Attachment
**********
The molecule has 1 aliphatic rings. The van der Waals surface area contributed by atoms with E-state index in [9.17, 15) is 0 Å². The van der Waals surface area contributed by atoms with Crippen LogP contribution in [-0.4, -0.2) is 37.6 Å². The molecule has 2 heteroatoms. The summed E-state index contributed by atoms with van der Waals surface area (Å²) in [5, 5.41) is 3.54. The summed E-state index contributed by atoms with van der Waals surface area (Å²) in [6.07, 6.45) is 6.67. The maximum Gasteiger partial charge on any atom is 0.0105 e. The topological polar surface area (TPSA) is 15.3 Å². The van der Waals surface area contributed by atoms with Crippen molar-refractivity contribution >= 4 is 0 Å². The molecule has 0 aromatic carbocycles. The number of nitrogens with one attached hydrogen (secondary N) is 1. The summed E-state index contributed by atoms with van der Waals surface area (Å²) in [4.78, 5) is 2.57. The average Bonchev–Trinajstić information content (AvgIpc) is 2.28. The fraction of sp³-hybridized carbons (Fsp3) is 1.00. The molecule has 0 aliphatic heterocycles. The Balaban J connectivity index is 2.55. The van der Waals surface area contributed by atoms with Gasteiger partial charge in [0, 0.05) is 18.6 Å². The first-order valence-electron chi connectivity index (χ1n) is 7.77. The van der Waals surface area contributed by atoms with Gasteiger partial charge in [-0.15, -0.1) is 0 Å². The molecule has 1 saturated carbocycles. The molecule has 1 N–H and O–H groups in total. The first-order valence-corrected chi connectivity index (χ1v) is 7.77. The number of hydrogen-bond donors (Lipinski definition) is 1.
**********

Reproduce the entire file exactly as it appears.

The molecule has 1 aliphatic rings. The van der Waals surface area contributed by atoms with E-state index in [9.17, 15) is 0 Å². The van der Waals surface area contributed by atoms with Crippen LogP contribution in [-0.4, -0.2) is 37.6 Å². The molecule has 2 heteroatoms. The summed E-state index contributed by atoms with van der Waals surface area (Å²) in [5, 5.41) is 3.54. The summed E-state index contributed by atoms with van der Waals surface area (Å²) in [6.07, 6.45) is 6.67. The maximum Gasteiger partial charge on any atom is 0.0105 e. The topological polar surface area (TPSA) is 15.3 Å². The van der Waals surface area contributed by atoms with Crippen molar-refractivity contribution >= 4 is 0 Å². The molecule has 0 aromatic carbocycles. The number of nitrogens with one attached hydrogen (secondary N) is 1. The summed E-state index contributed by atoms with van der Waals surface area (Å²) in [4.78, 5) is 2.57. The average Bonchev–Trinajstić information content (AvgIpc) is 2.28. The fraction of sp³-hybridized carbons (Fsp3) is 1.00. The molecule has 0 aliphatic heterocycles. The Balaban J connectivity index is 2.55. The van der Waals surface area contributed by atoms with Gasteiger partial charge in [0, 0.05) is 18.6 Å². The first-order valence-electron chi connectivity index (χ1n) is 7.77. The van der Waals surface area contributed by atoms with Gasteiger partial charge in [-0.15, -0.1) is 0 Å². The molecule has 1 saturated carbocycles. The molecule has 1 N–H and O–H groups in total. The first-order valence-corrected chi connectivity index (χ1v) is 7.77. The number of hydrogen-bond donors (Lipinski definition) is 1.